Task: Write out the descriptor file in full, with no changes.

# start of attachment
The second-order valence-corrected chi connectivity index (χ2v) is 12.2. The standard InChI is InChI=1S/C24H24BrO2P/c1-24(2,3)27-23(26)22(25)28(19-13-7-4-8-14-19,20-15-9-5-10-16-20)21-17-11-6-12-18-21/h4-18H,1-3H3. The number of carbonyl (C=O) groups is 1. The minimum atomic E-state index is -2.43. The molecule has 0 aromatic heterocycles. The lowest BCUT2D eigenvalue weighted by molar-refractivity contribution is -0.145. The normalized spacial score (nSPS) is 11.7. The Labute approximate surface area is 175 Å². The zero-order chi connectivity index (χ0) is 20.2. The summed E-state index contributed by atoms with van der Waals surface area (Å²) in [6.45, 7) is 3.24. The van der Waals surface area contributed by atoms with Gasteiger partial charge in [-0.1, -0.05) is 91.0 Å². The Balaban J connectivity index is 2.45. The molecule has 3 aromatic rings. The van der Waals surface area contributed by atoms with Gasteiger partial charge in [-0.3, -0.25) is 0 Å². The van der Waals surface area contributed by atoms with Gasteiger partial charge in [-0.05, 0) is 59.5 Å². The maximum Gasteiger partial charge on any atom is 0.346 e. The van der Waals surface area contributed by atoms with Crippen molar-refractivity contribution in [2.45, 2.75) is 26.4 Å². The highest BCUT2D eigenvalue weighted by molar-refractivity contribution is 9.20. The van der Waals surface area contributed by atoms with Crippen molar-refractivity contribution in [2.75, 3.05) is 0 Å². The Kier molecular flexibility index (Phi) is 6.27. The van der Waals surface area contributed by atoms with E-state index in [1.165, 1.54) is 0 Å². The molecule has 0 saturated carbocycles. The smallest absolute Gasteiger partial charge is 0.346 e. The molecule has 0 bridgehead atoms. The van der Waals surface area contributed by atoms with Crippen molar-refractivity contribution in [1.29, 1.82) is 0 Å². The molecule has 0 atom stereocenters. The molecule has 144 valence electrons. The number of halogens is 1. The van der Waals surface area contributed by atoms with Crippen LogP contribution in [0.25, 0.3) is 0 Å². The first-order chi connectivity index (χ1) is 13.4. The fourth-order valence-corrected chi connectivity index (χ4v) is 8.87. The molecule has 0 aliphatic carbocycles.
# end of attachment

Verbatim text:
The second-order valence-corrected chi connectivity index (χ2v) is 12.2. The standard InChI is InChI=1S/C24H24BrO2P/c1-24(2,3)27-23(26)22(25)28(19-13-7-4-8-14-19,20-15-9-5-10-16-20)21-17-11-6-12-18-21/h4-18H,1-3H3. The number of carbonyl (C=O) groups is 1. The minimum atomic E-state index is -2.43. The molecule has 0 aromatic heterocycles. The lowest BCUT2D eigenvalue weighted by molar-refractivity contribution is -0.145. The normalized spacial score (nSPS) is 11.7. The Labute approximate surface area is 175 Å². The zero-order chi connectivity index (χ0) is 20.2. The summed E-state index contributed by atoms with van der Waals surface area (Å²) in [6.45, 7) is 3.24. The van der Waals surface area contributed by atoms with Gasteiger partial charge in [-0.1, -0.05) is 91.0 Å². The Balaban J connectivity index is 2.45. The molecule has 3 aromatic rings. The van der Waals surface area contributed by atoms with Gasteiger partial charge in [-0.3, -0.25) is 0 Å². The van der Waals surface area contributed by atoms with Gasteiger partial charge in [-0.05, 0) is 59.5 Å². The maximum Gasteiger partial charge on any atom is 0.346 e. The van der Waals surface area contributed by atoms with Crippen molar-refractivity contribution in [2.45, 2.75) is 26.4 Å². The highest BCUT2D eigenvalue weighted by molar-refractivity contribution is 9.20. The van der Waals surface area contributed by atoms with Crippen molar-refractivity contribution in [2.75, 3.05) is 0 Å². The Kier molecular flexibility index (Phi) is 6.27. The van der Waals surface area contributed by atoms with E-state index in [1.165, 1.54) is 0 Å². The molecule has 0 saturated carbocycles. The smallest absolute Gasteiger partial charge is 0.346 e. The molecule has 0 bridgehead atoms. The van der Waals surface area contributed by atoms with Crippen molar-refractivity contribution in [1.29, 1.82) is 0 Å². The molecule has 0 atom stereocenters. The molecule has 144 valence electrons. The number of halogens is 1. The van der Waals surface area contributed by atoms with Crippen LogP contribution in [0.25, 0.3) is 0 Å². The first-order chi connectivity index (χ1) is 13.4. The fourth-order valence-corrected chi connectivity index (χ4v) is 8.87. The molecule has 0 aliphatic carbocycles.